And here’s the big one for me: Why didn’t the Bulls even make Ben Gordon an offer?

Before we go any further, let’s acknowledge the naysayers. Sportswriters and a contingent of Bulls fans alike are saying good riddance to Gordon, writing him off as a selfish player who only hurt the team with one dimensional play and a bad attitude. And in all fairness, he is not the most all-around player in the NBA. But at the end of the day you need to put points up on the board and that certainly is something that Gordon can do. And as for having a bad attitude, from all accounts that’s overblown nonsense stemming from a couple of remarks Gordon made during last year’s failed contract negotiations.

Ben Gordon on the Chicago Bulls in NBA Live 08 (Xbox 360)

I guarantee you that those same people who are happy to see him gone will be scratching their heads if (when?) the Bulls struggle to score 90 points per game this season. “Where’s the offense?” they’ll cry. “Why don’t they bring in a 20 ppg scorer?” Well, they had one, and they just let him go. For nothing. No Draft picks. No project players with plenty of potential. Not even the proverbial bucket of popcorn. Nothing.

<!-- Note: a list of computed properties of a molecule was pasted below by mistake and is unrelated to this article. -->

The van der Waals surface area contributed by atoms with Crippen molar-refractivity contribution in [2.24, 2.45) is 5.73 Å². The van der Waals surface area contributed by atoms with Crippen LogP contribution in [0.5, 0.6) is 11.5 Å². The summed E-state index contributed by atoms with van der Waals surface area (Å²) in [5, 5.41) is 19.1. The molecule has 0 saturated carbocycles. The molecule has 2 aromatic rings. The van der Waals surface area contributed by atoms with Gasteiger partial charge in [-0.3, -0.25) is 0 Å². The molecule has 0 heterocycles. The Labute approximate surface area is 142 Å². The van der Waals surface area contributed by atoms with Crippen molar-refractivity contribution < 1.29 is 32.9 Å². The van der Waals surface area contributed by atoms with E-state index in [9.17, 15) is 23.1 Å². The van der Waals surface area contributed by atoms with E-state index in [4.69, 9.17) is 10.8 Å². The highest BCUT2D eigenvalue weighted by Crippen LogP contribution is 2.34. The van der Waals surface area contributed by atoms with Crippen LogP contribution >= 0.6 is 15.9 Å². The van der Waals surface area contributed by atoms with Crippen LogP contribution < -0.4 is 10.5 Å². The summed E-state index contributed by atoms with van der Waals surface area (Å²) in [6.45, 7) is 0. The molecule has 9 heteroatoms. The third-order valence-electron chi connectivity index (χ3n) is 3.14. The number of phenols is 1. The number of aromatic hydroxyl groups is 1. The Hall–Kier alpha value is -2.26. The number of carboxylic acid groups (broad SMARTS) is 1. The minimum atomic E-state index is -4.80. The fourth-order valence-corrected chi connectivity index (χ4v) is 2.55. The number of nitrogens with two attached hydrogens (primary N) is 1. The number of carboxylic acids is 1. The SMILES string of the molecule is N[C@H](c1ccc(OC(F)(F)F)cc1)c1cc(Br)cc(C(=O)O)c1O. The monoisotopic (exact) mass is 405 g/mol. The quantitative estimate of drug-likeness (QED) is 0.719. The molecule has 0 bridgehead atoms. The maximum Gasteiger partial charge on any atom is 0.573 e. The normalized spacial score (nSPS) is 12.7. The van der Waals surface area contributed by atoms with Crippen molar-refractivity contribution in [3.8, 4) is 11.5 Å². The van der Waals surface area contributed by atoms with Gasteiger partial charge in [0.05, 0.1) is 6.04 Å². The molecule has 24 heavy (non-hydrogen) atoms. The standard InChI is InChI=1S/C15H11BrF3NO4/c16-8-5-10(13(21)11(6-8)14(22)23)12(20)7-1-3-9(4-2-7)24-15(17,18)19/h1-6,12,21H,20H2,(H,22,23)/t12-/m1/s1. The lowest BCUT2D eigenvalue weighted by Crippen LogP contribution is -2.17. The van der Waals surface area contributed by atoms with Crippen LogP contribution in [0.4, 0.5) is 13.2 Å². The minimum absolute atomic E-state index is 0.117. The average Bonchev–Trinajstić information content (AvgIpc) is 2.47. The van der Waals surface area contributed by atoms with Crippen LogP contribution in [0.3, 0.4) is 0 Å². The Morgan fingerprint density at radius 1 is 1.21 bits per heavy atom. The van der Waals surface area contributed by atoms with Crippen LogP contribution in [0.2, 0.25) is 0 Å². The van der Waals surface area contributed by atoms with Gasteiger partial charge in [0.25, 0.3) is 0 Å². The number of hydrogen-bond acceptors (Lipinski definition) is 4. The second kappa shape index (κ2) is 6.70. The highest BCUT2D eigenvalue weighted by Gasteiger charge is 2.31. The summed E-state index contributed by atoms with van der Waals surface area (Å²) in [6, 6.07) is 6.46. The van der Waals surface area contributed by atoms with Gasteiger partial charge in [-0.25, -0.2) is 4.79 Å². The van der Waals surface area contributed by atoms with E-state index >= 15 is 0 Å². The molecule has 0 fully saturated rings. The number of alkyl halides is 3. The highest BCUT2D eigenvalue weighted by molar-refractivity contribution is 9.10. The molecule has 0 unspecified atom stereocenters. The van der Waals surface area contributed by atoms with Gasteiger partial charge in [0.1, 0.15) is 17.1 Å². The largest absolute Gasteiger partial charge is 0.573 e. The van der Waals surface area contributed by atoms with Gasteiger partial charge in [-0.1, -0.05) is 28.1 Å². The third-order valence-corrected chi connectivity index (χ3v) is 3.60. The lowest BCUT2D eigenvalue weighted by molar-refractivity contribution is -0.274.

And so I ask the question again: Why?

Why declare that re-signing Ben Gordon is your highest priority when you won’t even offer him a contract? Why decline to match an offer that is just $1 million per year more than previous deals that have been on the table? Sure, it’s easy for me to say that when I’m not writing the cheques but surely, if he’s a priority…come on. If the way John Paxson and new General Manager Gar Forman are going to handle their priorities is to sit on their hands and let opportunities slip by, I sincerely hope they never openly declare winning a championship to be their top priority. I’d hate to think what they’d do next (and indeed, I’ve made a rather snarky suggestion as to what they might while discussing the situation in the Forum).

But let’s play devil’s advocate for a moment. Let’s say that the team had gone as far as it was going to go with Ben Gordon in the lineup and a change needed to be made. Why not work out a sign-and-trade last offseason? Why not explore their options towards the deadline? While we’re at it, why not pull the trigger on a deal around the time of the 2007 Draft? Why let your top scorer for the past four years walk for absolutely nothing, not only leaving you without a core player but a potentially valuable trade asset? How do you bounce back from that with the Bulls’ current payroll and talent pool?